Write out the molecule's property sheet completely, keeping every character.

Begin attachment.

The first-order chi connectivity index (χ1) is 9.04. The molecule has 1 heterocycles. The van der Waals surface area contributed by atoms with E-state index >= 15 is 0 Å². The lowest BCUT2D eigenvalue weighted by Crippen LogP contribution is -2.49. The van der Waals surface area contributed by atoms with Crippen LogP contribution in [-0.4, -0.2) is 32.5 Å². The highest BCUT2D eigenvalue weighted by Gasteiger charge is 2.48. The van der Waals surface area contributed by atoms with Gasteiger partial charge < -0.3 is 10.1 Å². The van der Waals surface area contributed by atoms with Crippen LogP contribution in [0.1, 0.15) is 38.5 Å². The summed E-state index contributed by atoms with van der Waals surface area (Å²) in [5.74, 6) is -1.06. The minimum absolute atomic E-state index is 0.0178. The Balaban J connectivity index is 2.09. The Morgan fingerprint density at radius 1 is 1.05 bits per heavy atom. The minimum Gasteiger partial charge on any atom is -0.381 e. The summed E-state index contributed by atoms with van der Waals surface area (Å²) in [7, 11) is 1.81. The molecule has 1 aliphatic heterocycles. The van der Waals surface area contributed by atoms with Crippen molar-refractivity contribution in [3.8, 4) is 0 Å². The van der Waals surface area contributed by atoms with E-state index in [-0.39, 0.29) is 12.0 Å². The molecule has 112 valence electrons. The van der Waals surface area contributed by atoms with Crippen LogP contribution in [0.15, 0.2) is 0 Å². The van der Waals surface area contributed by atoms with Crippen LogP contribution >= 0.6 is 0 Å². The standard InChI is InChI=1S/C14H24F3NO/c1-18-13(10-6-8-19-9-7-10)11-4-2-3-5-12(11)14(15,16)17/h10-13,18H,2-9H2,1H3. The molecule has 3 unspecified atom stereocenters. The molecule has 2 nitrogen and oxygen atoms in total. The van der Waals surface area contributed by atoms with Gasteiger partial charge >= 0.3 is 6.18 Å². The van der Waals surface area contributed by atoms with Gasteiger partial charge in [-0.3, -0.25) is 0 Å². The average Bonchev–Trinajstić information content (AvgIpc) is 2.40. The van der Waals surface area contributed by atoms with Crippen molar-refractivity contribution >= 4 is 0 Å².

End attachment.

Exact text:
The first-order chi connectivity index (χ1) is 9.04. The molecule has 1 heterocycles. The van der Waals surface area contributed by atoms with E-state index >= 15 is 0 Å². The lowest BCUT2D eigenvalue weighted by Crippen LogP contribution is -2.49. The van der Waals surface area contributed by atoms with Crippen LogP contribution in [-0.4, -0.2) is 32.5 Å². The highest BCUT2D eigenvalue weighted by Gasteiger charge is 2.48. The van der Waals surface area contributed by atoms with Gasteiger partial charge < -0.3 is 10.1 Å². The van der Waals surface area contributed by atoms with Crippen LogP contribution in [0.1, 0.15) is 38.5 Å². The summed E-state index contributed by atoms with van der Waals surface area (Å²) in [5.74, 6) is -1.06. The minimum absolute atomic E-state index is 0.0178. The Balaban J connectivity index is 2.09. The Morgan fingerprint density at radius 1 is 1.05 bits per heavy atom. The minimum Gasteiger partial charge on any atom is -0.381 e. The summed E-state index contributed by atoms with van der Waals surface area (Å²) in [7, 11) is 1.81. The molecule has 1 aliphatic heterocycles. The van der Waals surface area contributed by atoms with Crippen molar-refractivity contribution in [3.8, 4) is 0 Å². The van der Waals surface area contributed by atoms with E-state index in [-0.39, 0.29) is 12.0 Å². The molecule has 112 valence electrons. The van der Waals surface area contributed by atoms with Crippen LogP contribution in [0.15, 0.2) is 0 Å². The van der Waals surface area contributed by atoms with Crippen LogP contribution >= 0.6 is 0 Å². The standard InChI is InChI=1S/C14H24F3NO/c1-18-13(10-6-8-19-9-7-10)11-4-2-3-5-12(11)14(15,16)17/h10-13,18H,2-9H2,1H3. The molecule has 3 unspecified atom stereocenters. The molecule has 2 nitrogen and oxygen atoms in total. The van der Waals surface area contributed by atoms with Gasteiger partial charge >= 0.3 is 6.18 Å². The van der Waals surface area contributed by atoms with Gasteiger partial charge in [-0.3, -0.25) is 0 Å². The average Bonchev–Trinajstić information content (AvgIpc) is 2.40. The van der Waals surface area contributed by atoms with Crippen molar-refractivity contribution >= 4 is 0 Å².